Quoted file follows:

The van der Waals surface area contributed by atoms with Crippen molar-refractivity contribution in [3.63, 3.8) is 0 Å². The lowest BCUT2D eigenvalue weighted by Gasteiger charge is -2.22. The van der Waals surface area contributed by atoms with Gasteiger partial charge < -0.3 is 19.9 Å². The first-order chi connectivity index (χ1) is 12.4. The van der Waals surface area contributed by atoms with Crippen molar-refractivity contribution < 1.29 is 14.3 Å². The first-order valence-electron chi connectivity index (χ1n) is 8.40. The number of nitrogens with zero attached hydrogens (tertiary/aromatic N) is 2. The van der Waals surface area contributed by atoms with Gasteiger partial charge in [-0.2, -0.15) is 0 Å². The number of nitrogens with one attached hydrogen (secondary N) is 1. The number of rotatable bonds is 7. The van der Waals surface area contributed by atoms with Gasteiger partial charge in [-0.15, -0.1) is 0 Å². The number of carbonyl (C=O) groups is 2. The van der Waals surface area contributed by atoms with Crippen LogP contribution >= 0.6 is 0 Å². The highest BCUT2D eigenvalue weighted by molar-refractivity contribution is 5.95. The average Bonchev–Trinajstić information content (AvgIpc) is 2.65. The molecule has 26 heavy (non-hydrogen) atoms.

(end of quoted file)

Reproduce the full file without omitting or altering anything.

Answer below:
The van der Waals surface area contributed by atoms with Crippen molar-refractivity contribution in [3.63, 3.8) is 0 Å². The lowest BCUT2D eigenvalue weighted by Gasteiger charge is -2.22. The van der Waals surface area contributed by atoms with Gasteiger partial charge < -0.3 is 19.9 Å². The first-order chi connectivity index (χ1) is 12.4. The van der Waals surface area contributed by atoms with Crippen molar-refractivity contribution < 1.29 is 14.3 Å². The first-order valence-electron chi connectivity index (χ1n) is 8.40. The number of nitrogens with zero attached hydrogens (tertiary/aromatic N) is 2. The van der Waals surface area contributed by atoms with Gasteiger partial charge in [-0.2, -0.15) is 0 Å². The number of nitrogens with one attached hydrogen (secondary N) is 1. The number of rotatable bonds is 7. The van der Waals surface area contributed by atoms with Gasteiger partial charge in [-0.15, -0.1) is 0 Å². The number of carbonyl (C=O) groups is 2. The van der Waals surface area contributed by atoms with Crippen LogP contribution >= 0.6 is 0 Å². The highest BCUT2D eigenvalue weighted by molar-refractivity contribution is 5.95. The average Bonchev–Trinajstić information content (AvgIpc) is 2.65. The molecule has 26 heavy (non-hydrogen) atoms.